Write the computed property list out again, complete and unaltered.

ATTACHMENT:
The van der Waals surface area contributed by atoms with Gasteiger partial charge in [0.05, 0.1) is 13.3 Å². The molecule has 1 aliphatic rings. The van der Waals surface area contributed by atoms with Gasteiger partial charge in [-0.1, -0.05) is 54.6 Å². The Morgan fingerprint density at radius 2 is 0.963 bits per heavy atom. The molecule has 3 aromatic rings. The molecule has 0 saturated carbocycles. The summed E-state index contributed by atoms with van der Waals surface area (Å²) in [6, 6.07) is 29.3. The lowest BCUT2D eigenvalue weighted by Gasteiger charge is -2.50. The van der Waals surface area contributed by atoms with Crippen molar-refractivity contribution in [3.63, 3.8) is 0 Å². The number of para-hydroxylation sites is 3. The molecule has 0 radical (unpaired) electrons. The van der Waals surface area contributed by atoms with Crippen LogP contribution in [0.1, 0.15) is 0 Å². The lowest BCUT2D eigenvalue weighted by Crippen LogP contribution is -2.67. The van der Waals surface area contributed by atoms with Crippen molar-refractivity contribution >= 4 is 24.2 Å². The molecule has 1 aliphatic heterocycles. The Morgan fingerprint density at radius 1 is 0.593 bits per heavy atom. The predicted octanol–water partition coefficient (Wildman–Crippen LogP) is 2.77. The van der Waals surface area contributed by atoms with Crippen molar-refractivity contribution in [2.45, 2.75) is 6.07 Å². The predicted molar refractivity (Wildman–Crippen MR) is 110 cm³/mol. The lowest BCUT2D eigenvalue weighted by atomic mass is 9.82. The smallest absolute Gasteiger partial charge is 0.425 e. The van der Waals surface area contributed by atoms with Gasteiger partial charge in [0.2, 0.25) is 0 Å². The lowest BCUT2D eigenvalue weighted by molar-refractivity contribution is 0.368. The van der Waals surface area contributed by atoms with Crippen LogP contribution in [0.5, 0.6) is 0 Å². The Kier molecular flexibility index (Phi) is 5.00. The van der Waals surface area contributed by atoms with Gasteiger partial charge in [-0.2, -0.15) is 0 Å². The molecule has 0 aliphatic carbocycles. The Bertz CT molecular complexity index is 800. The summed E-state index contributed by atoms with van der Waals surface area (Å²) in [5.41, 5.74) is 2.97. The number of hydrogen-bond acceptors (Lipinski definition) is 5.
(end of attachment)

The van der Waals surface area contributed by atoms with Gasteiger partial charge in [0.05, 0.1) is 13.3 Å². The molecule has 1 aliphatic rings. The van der Waals surface area contributed by atoms with Gasteiger partial charge in [-0.1, -0.05) is 54.6 Å². The Morgan fingerprint density at radius 2 is 0.963 bits per heavy atom. The molecule has 3 aromatic rings. The molecule has 0 saturated carbocycles. The summed E-state index contributed by atoms with van der Waals surface area (Å²) in [6, 6.07) is 29.3. The lowest BCUT2D eigenvalue weighted by Gasteiger charge is -2.50. The van der Waals surface area contributed by atoms with Crippen molar-refractivity contribution in [3.63, 3.8) is 0 Å². The number of para-hydroxylation sites is 3. The molecule has 0 radical (unpaired) electrons. The van der Waals surface area contributed by atoms with Crippen LogP contribution in [0.1, 0.15) is 0 Å². The lowest BCUT2D eigenvalue weighted by Crippen LogP contribution is -2.67. The van der Waals surface area contributed by atoms with Crippen molar-refractivity contribution >= 4 is 24.2 Å². The molecule has 1 aliphatic heterocycles. The Morgan fingerprint density at radius 1 is 0.593 bits per heavy atom. The predicted octanol–water partition coefficient (Wildman–Crippen LogP) is 2.77. The van der Waals surface area contributed by atoms with Crippen molar-refractivity contribution in [2.45, 2.75) is 6.07 Å². The predicted molar refractivity (Wildman–Crippen MR) is 110 cm³/mol. The lowest BCUT2D eigenvalue weighted by atomic mass is 9.82. The smallest absolute Gasteiger partial charge is 0.425 e. The van der Waals surface area contributed by atoms with Gasteiger partial charge in [0.2, 0.25) is 0 Å². The lowest BCUT2D eigenvalue weighted by molar-refractivity contribution is 0.368. The van der Waals surface area contributed by atoms with Crippen LogP contribution in [0.5, 0.6) is 0 Å². The Kier molecular flexibility index (Phi) is 5.00. The van der Waals surface area contributed by atoms with Gasteiger partial charge in [-0.2, -0.15) is 0 Å². The molecule has 0 aliphatic carbocycles. The Bertz CT molecular complexity index is 800. The summed E-state index contributed by atoms with van der Waals surface area (Å²) in [5.41, 5.74) is 2.97. The number of hydrogen-bond acceptors (Lipinski definition) is 5.